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Sunday, January 19, 2014

Extreme Love

The Rev. Betsy Hooper-Rosebrook
MLK propers
Exodus 3:7-12, Luke 6:27-36, Psalm 40:1-12

     I tend to picture myself as moderate in most things. On the whole, I'm a middle of the road, even keel sort of person. There are some areas in which I definitely underperform and others in which I probably overindulge--get to know me and you'll figure those out pretty quickly--so my moderation isn't a matter of principle, more of habit. I'm aware of my inclinations in part because of my negative reaction to things that strike me as extreme...extreme being a very relative judgment in any case. But it's just kind of who I am.
     So I was taken aback this week when I was preparing for preaching today, with readings commemorating the witness of Martin Luther King Jr., and I read Dr. King's Letter from Birmingham Jail. In this letter, penned in 1963 in response to a group of 8 clergymen who criticized Dr. King for coming to Birmingham to help organize and participate in peaceful demonstrations protesting segregation, he writes, "But though I was initially disappointed at being categorized as an extremist, as I continued to think about the matter I gradually gained a measure of satisfaction from the label."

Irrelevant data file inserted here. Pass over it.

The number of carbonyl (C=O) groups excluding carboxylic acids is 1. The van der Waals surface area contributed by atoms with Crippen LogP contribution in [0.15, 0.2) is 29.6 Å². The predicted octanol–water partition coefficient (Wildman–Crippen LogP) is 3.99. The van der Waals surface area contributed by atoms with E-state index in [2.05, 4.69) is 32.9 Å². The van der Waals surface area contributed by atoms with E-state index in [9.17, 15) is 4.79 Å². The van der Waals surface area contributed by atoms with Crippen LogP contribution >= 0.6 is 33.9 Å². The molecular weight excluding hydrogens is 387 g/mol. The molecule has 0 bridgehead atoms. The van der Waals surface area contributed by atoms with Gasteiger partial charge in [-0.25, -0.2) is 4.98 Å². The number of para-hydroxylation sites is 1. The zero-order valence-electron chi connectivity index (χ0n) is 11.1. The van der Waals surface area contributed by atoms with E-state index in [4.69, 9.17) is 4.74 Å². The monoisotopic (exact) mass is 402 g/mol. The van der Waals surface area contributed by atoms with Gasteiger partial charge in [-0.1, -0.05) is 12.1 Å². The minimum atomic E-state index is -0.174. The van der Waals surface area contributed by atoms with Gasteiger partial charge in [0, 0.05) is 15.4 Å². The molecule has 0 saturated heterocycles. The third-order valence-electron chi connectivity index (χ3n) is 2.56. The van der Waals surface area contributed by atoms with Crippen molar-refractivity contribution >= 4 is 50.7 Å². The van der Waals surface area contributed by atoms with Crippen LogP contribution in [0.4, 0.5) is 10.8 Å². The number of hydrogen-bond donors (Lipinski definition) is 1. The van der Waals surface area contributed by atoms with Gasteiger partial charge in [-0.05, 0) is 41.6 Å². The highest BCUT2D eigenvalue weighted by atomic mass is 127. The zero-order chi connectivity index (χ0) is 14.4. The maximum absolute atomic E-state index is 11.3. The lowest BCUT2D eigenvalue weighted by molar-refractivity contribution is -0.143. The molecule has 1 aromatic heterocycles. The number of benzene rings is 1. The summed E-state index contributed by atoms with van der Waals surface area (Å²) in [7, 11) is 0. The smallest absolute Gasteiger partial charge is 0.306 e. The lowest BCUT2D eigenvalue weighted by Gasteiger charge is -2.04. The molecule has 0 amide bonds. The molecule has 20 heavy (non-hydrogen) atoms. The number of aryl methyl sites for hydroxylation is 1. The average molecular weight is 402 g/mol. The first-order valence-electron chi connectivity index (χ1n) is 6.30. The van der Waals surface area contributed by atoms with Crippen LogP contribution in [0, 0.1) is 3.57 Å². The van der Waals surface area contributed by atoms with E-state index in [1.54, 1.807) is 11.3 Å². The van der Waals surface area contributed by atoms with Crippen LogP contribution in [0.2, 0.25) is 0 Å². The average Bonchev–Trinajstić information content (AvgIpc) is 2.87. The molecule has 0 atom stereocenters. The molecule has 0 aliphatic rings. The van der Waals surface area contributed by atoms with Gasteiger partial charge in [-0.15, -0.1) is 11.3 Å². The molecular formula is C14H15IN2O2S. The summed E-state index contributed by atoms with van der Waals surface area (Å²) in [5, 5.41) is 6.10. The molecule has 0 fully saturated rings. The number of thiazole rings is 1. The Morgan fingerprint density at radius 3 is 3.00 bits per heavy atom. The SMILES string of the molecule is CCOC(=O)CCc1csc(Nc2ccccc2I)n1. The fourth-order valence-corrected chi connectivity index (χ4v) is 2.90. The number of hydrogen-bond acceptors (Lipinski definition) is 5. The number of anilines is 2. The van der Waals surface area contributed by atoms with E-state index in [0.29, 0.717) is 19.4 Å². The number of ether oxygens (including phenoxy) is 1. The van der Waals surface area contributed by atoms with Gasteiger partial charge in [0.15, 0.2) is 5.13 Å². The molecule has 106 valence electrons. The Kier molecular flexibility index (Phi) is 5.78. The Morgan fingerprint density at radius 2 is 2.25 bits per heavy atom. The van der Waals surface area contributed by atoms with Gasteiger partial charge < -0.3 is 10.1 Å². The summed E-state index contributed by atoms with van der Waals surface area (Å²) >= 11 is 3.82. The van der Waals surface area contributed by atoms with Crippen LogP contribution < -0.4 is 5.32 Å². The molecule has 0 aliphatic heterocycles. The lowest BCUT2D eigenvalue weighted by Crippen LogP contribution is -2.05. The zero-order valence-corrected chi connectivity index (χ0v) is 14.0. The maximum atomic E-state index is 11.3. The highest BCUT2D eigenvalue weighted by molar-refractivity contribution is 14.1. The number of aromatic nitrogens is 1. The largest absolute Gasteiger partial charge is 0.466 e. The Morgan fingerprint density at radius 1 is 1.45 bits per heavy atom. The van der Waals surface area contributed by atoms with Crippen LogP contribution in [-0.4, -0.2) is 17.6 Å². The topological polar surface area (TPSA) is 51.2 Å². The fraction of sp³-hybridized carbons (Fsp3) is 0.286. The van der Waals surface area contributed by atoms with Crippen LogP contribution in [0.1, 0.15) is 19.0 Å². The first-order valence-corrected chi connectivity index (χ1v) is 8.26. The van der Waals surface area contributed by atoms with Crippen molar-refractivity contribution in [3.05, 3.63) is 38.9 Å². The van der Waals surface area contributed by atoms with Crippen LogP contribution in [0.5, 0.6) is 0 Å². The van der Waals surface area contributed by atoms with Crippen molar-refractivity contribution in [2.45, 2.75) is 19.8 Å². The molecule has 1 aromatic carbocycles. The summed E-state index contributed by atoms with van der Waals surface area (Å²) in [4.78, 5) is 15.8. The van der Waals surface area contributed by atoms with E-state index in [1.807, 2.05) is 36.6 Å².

That would be me, I suspect: disappointed, probably even distressed, at being categorized as an extremist. Were others dismissing my words and actions as those of a lunatic or zealot? Had I lost my sense of decorum, or calm judgment, or perspective? I'd wonder where I had stepped over the line. So if Dr. King started with that reaction, then how did he shift to "a measure of satisfaction from the label"?
     Here's how: He continues, "Was not Jesus an extremist for love: "Love your enemies, bless them that curse you, do good to them that hate you, and pray for them which despitefully use you, and persecute you." Was not Amos an extremist for justice: "Let justice roll down like waters and righteousness like an ever flowing stream." Was not Paul an extremist for the Christian gospel: "I bear in my body the marks of the Lord Jesus." ...So the question is not whether we will be extremists, but what kind of extremists we will be. Will we be extremists for hate or for love? Will we be extremists for the preservation of injustice or for the extension of justice?"
     Well, when he puts it that way! And looking back at today's lessons, there it is, not only the quotes from Jesus's words that Dr. King used, but also the passage from Exodus; God calling Moses to go to Pharaoh and lead the people out of slavery in Egypt...extreme action. For his part, Moses was probably thinking, "Couldn't I start by just talking to one of the foremen about our getting a few Monday holidays? Isn't this out of Egypt stuff a little over the top?" But we all know how that turned out--the plagues, the Red Sea, the 10 commandments--extreme almost seems an understatement.
     I suspect that extreme may go hand in hand with scary, and probably that scariness is a big part of why I lean toward moderate so often. It comes from different places in my soul, all of them about me: What if I look foolish? What if I get hurt? What if I'm wrong? What if I don't know what I'm doing? Maybe I need to come to terms with there being times when extreme is what's called for because of others, to push myself or open myself or submit myself to a bigger vision, freed from the blinders of moderation and the bridle of fear.